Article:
Feathered Thorn


Satellite

November Moth 1

November Moth 2

Saturday, 18 October 2014

Merveille du Jour - looking a bit different

I was looking at this moth and realised it was missing something that I have seen in all the other M du Js that I have caught.  Can you see what it is?  The ID books say that this feature is variable, so it's nothing too unusual.

Merveille du Jour

Friday, 17 October 2014

Changes to the blog

You may have noticed that we have changed the layout of the blog.

Details about contacting the group or the county recorders can be obtained by clicking on the "Contact us" button.

Information and guidance on how to create and submit moth records can be obtained by clicking on the "Submitting records" button.

Coed Y Bont moths


Worth Bri lugging the 105amp battery up into the wood or at least that's what I told him! A late Light Emerald and faded Snout join this year's unseasonable list but the rest were as expected Epirritas (every one different looking)  Red and Yellow line Quakers, (red 7 yellow 4, whereas in my garden a stronger light produced 20 yellow, 11 red) Spruce carpets in double figures and then singles of the big and beautiful: Feathered Thorn,M du J, and Grey shoulder knot.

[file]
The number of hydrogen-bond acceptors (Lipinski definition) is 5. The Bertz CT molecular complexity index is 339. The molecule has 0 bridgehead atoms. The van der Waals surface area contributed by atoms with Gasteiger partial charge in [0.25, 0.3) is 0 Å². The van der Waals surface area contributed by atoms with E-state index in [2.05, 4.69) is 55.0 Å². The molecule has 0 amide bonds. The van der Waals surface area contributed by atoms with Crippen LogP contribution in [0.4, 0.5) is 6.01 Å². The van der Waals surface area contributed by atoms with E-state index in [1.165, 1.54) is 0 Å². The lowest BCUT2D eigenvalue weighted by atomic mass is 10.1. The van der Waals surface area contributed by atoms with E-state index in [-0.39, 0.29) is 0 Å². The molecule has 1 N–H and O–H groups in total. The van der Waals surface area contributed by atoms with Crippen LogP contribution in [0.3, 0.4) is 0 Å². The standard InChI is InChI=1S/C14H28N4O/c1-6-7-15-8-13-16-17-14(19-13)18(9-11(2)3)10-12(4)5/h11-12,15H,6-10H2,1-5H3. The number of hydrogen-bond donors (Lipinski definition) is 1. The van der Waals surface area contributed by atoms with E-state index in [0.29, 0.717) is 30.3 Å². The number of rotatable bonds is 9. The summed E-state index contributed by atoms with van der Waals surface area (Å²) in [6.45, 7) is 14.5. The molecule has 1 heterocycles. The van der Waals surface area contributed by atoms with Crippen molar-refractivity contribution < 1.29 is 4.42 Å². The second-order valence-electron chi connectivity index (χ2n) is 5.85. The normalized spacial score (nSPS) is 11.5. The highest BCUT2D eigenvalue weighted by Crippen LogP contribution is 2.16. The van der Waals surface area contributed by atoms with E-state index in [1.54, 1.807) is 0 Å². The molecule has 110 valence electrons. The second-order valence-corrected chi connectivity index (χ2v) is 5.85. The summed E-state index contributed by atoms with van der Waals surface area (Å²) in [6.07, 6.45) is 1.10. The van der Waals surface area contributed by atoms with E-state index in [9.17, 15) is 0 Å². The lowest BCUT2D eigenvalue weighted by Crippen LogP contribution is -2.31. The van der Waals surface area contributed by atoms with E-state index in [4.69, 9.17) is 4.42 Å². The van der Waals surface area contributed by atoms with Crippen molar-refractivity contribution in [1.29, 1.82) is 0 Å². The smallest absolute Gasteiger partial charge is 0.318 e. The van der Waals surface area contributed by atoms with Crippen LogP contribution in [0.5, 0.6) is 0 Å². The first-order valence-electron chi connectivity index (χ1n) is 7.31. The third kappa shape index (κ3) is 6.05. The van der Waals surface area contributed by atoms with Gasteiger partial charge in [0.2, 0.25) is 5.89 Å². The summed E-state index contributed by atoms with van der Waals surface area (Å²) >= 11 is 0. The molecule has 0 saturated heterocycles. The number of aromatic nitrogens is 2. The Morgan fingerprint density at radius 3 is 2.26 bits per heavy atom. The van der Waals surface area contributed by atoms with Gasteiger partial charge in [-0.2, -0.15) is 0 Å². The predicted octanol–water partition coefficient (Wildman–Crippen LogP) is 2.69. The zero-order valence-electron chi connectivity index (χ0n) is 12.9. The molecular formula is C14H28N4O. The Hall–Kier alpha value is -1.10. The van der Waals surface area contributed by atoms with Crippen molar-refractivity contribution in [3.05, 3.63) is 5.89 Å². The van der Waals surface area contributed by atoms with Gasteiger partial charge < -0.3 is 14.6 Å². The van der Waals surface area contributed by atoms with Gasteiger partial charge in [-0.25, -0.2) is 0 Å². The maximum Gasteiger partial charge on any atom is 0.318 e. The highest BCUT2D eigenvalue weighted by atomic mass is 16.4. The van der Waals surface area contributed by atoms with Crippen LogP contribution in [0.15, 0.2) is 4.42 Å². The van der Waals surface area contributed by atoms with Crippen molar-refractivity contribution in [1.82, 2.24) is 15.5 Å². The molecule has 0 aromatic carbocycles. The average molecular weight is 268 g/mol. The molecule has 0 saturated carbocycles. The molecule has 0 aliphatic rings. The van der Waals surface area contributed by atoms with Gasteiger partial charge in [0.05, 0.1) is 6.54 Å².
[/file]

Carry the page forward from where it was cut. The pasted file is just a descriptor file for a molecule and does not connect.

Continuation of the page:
There were hundreds of other creatures from midges to blue bottles.
Recently the expert Lichenologist Ray Woods had a look around and found some rare species so next year Ina we'll have to get to grips with the micros!

Wednesday, 15 October 2014

More Nettle-taps

The brief spell of sunshine yesterday brought out the Nettle-taps again.  I seem to be finding lots of these this year, having only ever had a single one previously.  I also had a Small Tortoiseshell and a Red Admiral on the garden Buddleia.
Nettle-tap

Saturday, 11 October 2014

Big micros, leaf mines, and Mompha langiella

I put a light out for a couple of hours yesterday evening and was pleasantly surprised at the number of moths around in my garden, inc. Green-brindled Crescent, Blair's Shoulder Knot, Pale Mottled Willow, and my largest ever Blastobasis lacticolella at over 12mm long:

Found some leaf mines along Plas Crug in Aberystwyth this morning - i think the first one is Stigmella microtheriella (on Hazel), not sure about the second (on Elm i think):
and I now know not to look for moths in Holly - the leaf mine I found belongs to a fly.
Finally, what I believe is Mompha langiella landed on the window this afternoon; Ina's list suggests that it is rarely recorded in the county:
Simon

....and Two Migrants